Recent research has improved our understanding of the fundamental processes involved in windthrow. The tree stability and climate programme provides management tools, advice and knowledge to reduce wind damage to British forests.
The threat of wind damage is widely recognised to be a serious constraint to the management of British forests. Major storms have caused volumes of timber in excess of 1m m3 to be damaged at least five times in the last 50 years. The risk of windthrow is a major determinant of rotation length in upland Britain and thinning programmes are constrained in over 50% of regions because of wind damage. Wind damage is believed to cost countries in the European Union approximately 15 million Euros per year, and on occasions substantially more. For example, storms in Northern Europe in December 1999 overturned more than 300 million m3 of timber and in January 2005 overturned more than 85 million m3 of timber.
Past tree stability research in Britain was influential in the choice of rotation lengths and thinning practice. It has also influenced the choice of operational techniques, such as the move towards use of mounding as an establishment technique for afforestation and restocking, and the abandonment of late mechanical thinning on vulnerable sites.
The fundamental processes involved in windthrow include the interaction of trees and wind, the interaction of roots and soil, and the interaction of wind and topography. This programme has demonstrated the limitations of the Windthrow Hazard Classification that was previously widely used for wind risk decision-making.
Over the last few years a major success has been achieved through the synthesis of tree stability and wind climate knowledge into a computer-based model, ForestGALES, to guide forest managers on the risks of wind to conifer plantations.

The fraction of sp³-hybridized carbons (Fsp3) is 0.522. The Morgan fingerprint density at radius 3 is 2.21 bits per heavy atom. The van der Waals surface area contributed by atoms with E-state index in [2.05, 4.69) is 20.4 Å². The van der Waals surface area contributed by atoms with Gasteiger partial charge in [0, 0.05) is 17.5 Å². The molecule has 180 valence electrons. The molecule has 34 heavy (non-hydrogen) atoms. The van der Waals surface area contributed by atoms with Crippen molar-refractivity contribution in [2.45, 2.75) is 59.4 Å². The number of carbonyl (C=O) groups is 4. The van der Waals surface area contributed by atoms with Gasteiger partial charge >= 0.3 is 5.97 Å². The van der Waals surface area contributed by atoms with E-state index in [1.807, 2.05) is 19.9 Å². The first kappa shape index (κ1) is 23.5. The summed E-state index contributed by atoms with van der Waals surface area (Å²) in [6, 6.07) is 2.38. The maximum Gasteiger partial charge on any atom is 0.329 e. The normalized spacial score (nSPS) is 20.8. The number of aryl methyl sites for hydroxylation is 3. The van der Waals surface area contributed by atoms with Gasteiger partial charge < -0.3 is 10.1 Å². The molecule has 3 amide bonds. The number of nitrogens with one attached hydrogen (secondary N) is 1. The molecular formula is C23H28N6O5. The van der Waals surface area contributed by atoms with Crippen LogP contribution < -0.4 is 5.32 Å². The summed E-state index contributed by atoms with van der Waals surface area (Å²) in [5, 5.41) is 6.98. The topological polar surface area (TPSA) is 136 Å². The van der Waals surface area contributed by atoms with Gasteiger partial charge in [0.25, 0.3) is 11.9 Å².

The key role of the Tree Stability and Climate programme is currently to develop a version of ForestGALES which is integrated with Arcview GIS. At the same time we are working towards the goal of modifying ForestGALES to enable it to calculate the risk of wind damage to 'alternative silvicultural systems' and mixed species stands.
The main current research objectives are:
- To understand the interaction between wind, topography and trees and the effect of temporal variability in extreme wind occurrence
- To improve the representation of the British wind climate in ForestGALES
- To examine the interactions between the physiological development of roots and soil properties
- To develop improved relationships between anchorage and tree dimensions, separated between species, soil group and rooting depth
- To develop a new wind risk model which deals with the risk to individual trees. This will allow calculation of the risk to species mixtures and where alternative silvicultural systems are used.
Funders and partners
This research is predominantly funded by the Forestry Commission.
The European Commission funded work in the Ecoslopes project on tree stability, and the potential for soil loss, on complex terrain. A current EC project, EFORWOOD, examines wind as an abiotic risk within a Sustainability Impact Assessment of the Forestry - Wood Chain. Windthrow scenario modelling and a development of a research version of ForestGALES were funded as part of the EC Interreg North Sea Region STORMRISK project.
Forestry Commission policy
Research on windthrow has been identified as a component of the UK Programme on Sustainable Forestry. Para 3.28 states the aim "To promote better prediction of the onset of windthrow to optimise the returns from windthrow susceptible sites.". This is consistent with priorities identified by other organisations such as Timber Growers Association (TGA), Home Grown Timber Advisory Committee (HGTAC) and the National Audit Office (NAO).
- The principles of using woods for shelter (PDF-1934K)
Forestry Commission Information Note 81
- Designing Forest Edges To Improve Wind Stability
Forest Commission Technical Paper 16
- Cultivation Of Soils For Forestry
Forestry Commission Bulletin 119
- Climate Change: Impacts On UK Forests
Forestry Commission Bulletin 125
- Forests And Wind: Management To Minimise Damage
Forestry Commission Bulletin 114
The programme ran to 2011.